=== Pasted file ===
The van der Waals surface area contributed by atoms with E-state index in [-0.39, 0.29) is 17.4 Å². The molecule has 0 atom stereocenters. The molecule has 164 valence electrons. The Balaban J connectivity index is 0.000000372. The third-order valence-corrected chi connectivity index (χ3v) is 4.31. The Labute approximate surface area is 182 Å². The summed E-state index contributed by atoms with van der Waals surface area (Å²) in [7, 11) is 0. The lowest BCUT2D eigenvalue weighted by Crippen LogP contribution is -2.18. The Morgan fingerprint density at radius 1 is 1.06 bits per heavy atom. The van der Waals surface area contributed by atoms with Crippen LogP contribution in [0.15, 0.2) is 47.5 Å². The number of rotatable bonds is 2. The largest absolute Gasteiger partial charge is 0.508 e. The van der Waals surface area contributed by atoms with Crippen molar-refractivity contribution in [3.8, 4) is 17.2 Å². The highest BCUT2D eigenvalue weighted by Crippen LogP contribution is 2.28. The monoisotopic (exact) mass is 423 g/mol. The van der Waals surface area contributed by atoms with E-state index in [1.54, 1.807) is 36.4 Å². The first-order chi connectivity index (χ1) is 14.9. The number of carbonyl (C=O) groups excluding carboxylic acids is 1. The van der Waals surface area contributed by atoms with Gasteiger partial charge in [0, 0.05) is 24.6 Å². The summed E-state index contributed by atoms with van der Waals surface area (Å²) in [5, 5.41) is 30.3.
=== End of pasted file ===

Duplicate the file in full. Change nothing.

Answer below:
The van der Waals surface area contributed by atoms with E-state index in [-0.39, 0.29) is 17.4 Å². The molecule has 0 atom stereocenters. The molecule has 164 valence electrons. The Balaban J connectivity index is 0.000000372. The third-order valence-corrected chi connectivity index (χ3v) is 4.31. The Labute approximate surface area is 182 Å². The summed E-state index contributed by atoms with van der Waals surface area (Å²) in [7, 11) is 0. The lowest BCUT2D eigenvalue weighted by Crippen LogP contribution is -2.18. The Morgan fingerprint density at radius 1 is 1.06 bits per heavy atom. The van der Waals surface area contributed by atoms with Crippen LogP contribution in [0.15, 0.2) is 47.5 Å². The number of rotatable bonds is 2. The largest absolute Gasteiger partial charge is 0.508 e. The van der Waals surface area contributed by atoms with Crippen molar-refractivity contribution in [3.8, 4) is 17.2 Å². The highest BCUT2D eigenvalue weighted by Crippen LogP contribution is 2.28. The monoisotopic (exact) mass is 423 g/mol. The van der Waals surface area contributed by atoms with E-state index in [1.54, 1.807) is 36.4 Å². The first-order chi connectivity index (χ1) is 14.9. The number of carbonyl (C=O) groups excluding carboxylic acids is 1. The van der Waals surface area contributed by atoms with Gasteiger partial charge in [0, 0.05) is 24.6 Å². The summed E-state index contributed by atoms with van der Waals surface area (Å²) in [5, 5.41) is 30.3.